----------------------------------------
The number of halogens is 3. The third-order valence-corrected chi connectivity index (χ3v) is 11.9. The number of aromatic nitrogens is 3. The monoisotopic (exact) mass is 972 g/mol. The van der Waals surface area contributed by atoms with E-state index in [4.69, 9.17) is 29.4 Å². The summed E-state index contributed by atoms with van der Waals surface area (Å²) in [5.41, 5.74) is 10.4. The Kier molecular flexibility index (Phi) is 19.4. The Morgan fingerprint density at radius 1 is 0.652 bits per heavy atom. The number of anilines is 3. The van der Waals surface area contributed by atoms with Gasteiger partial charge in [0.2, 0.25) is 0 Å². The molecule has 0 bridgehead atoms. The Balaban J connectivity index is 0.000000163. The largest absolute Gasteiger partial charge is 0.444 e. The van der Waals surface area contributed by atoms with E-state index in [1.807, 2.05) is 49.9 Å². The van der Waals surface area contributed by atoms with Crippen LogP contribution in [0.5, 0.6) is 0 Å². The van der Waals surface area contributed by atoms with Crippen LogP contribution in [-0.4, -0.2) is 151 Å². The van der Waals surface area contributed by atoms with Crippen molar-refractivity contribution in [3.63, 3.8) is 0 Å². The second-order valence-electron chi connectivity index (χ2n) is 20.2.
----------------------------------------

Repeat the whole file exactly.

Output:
The number of halogens is 3. The third-order valence-corrected chi connectivity index (χ3v) is 11.9. The number of aromatic nitrogens is 3. The monoisotopic (exact) mass is 972 g/mol. The van der Waals surface area contributed by atoms with E-state index in [4.69, 9.17) is 29.4 Å². The summed E-state index contributed by atoms with van der Waals surface area (Å²) in [5.41, 5.74) is 10.4. The Kier molecular flexibility index (Phi) is 19.4. The Morgan fingerprint density at radius 1 is 0.652 bits per heavy atom. The number of anilines is 3. The van der Waals surface area contributed by atoms with Gasteiger partial charge in [0.2, 0.25) is 0 Å². The molecule has 0 bridgehead atoms. The Balaban J connectivity index is 0.000000163. The largest absolute Gasteiger partial charge is 0.444 e. The van der Waals surface area contributed by atoms with E-state index in [1.807, 2.05) is 49.9 Å². The van der Waals surface area contributed by atoms with Crippen LogP contribution in [0.5, 0.6) is 0 Å². The van der Waals surface area contributed by atoms with Crippen LogP contribution in [-0.4, -0.2) is 151 Å². The van der Waals surface area contributed by atoms with Crippen molar-refractivity contribution in [3.63, 3.8) is 0 Å². The second-order valence-electron chi connectivity index (χ2n) is 20.2.